- grassy - when the coffee smells like mushy alfalfa sprouts. this has two causes: either the beans were picked waaay too unripe or they were washed in nasty, rotting-smelling, algae-laden water. either way, all bad.
- green - back we are to the unripe coffee. also sometimes used for under-roasted, unripe coffees. the coffee smells kinda like a raw cabbage leaf, imvho.
- hidy - just that, coffee smells like a new pair of shoes, leather-y.
- moldy - just that. and i don't mean in a nice blue-cheese kinda way; i mean in a disgusting, stomach-turning way.
- musty - just that. think grandma's damp, musty, dusty attic.
- past-crop - as green coffee sits around in the warehouse, oxygen attacks it over time. it loses organic matter and begins to taste the way old plywood smells.
(oddly enough, this can sometimes happen in a good way if the coffee is well-stored, thus the cachet of "aged" sumatras among some coffee lovers. however, the term past crop means it didn't go well, and has aged badly. past crop coffees often go through a "straw-y" stage, then move onto "woody" before reaching the past crop grave.)
- rancid - coffee beans are high in fats, and these can go bad, like any other oil. it's an instantly repulsive smell, like cheap, bad frying oil.
- rio-y - an iodine-like smell or taste. it's caused by a bacteria that attacks the coffee, and used to be prevalent in coffees that shipped from brazil, thus the name rio.
- rubbery - a clear sign of robusta, or at least, bad robusta. the coffee will display a smell like hot rubber that runs right down the tongue.
- sourish - sour, astringent taste that makes the sides of your cheeks pucker up and dries out your mouth in a bad way. due to poor coffee processing.
- stale - flat, paper-y, cardboard-y. everyone knows it and no one likes it.
- stewed - the nasty flavor of reheated coffee.
(never reheat coffee. never. stewed is coffee that tastes like it's been reheated in the microwave. another flavor everyone knows and no one likes.)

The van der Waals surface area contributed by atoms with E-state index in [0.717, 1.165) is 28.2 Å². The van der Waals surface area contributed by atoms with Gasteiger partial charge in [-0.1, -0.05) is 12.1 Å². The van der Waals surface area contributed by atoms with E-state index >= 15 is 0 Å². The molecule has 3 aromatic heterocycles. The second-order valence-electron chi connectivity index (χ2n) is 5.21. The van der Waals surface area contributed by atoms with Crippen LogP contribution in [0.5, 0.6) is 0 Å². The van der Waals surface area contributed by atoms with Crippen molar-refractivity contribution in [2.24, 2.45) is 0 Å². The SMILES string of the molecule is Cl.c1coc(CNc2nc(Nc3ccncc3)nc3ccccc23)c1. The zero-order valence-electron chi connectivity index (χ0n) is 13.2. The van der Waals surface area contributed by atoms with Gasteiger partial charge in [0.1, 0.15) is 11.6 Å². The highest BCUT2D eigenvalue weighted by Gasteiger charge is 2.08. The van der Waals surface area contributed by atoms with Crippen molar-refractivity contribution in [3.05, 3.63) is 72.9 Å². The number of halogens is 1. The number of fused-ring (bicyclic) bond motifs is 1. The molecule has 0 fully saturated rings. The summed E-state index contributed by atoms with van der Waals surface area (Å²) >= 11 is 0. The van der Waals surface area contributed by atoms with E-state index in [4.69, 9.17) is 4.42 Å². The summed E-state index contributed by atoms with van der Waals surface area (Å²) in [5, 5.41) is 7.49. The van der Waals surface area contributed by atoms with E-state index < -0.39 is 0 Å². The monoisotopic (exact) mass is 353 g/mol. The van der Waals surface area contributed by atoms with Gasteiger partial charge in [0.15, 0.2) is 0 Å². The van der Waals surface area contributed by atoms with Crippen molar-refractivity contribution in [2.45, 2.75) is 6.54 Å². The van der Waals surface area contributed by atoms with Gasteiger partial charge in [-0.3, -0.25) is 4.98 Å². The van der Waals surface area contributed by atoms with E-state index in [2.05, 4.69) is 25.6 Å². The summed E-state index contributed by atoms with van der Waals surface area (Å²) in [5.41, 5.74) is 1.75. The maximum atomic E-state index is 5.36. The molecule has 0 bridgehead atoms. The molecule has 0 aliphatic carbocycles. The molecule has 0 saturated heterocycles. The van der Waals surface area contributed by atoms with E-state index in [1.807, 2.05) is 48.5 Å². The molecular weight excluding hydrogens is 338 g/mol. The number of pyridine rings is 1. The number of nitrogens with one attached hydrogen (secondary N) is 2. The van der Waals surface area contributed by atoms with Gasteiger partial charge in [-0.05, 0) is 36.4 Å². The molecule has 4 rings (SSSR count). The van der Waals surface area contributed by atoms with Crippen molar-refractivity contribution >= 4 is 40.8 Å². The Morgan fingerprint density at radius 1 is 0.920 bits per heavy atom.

- stinker - a unpleasant smell like raw potato. it smells to me exactly like when you're peeling potatoes and didn't quite wash them enough. potato-y and a little hint of soil.
- strawy - just that. think halloween hay-ride. the coffee's on its way to woody, for sure.
- tipped - coffee roasted too quickly at too high a heat results in burned edges and a raw interior. when brewed, it will also display that bready taste of under-roasted or under-developed coffee. look at the beans under a magnifying glass. the burnt edges and sides will be easily seen.
(this is perhaps the most common taint specialty coffee lovers will encounter nowadays, as otherwise well-meaning but poorly-trained people who fancy themselves "roastmasters" after a single 2-day insta-roast seminar are apt to get themselves in trouble.)
- twisty - often said of yemens, but can be applied to any coffee that reveals several taints or defects in a single cup throughout the stages of the tasting. multi-bad! however in some coffees, where certain combinations are considered acceptable in slight amounts - like the earthy & mossy in a sumatra, or the clay-roof & hint of straw basket in a yemen - a romantic cupper might argue these "historic" twists bring character to a coffee
- wild - each cup or sample shows different individual defects. tastings usually involves flights of coffee, with several of each coffee to check for consistency; inconsistency from cup to cup is considered bad wild. if the coffee's going to be bad, you want each sample cup to be bad in the same way; to be a different bad each cup is ultra-bad!
- woody - just that. i usually say plywood. the coffee's headed toward past crop.
(in some rare cases, a touch of this can be ok, as in the above aged sumatras. sometimes you can see this in a spicy yemen, in which case the coffee has a sort of sandalwood feeling. i think a touch of this could be ok on rare occasion, but generally it's all bad and a cause to reject the coffee.)
Tags: coffee :: java :: taste :: coffee tasting :: coffee cupping :: scaa flavor wheel :: scaa taints wheel :: ted lingle :: coffee cupping handbook :: frelkins :: fortune :: fortune elkins :: bccy :: bread coffee chocolate yoga
posted by fortune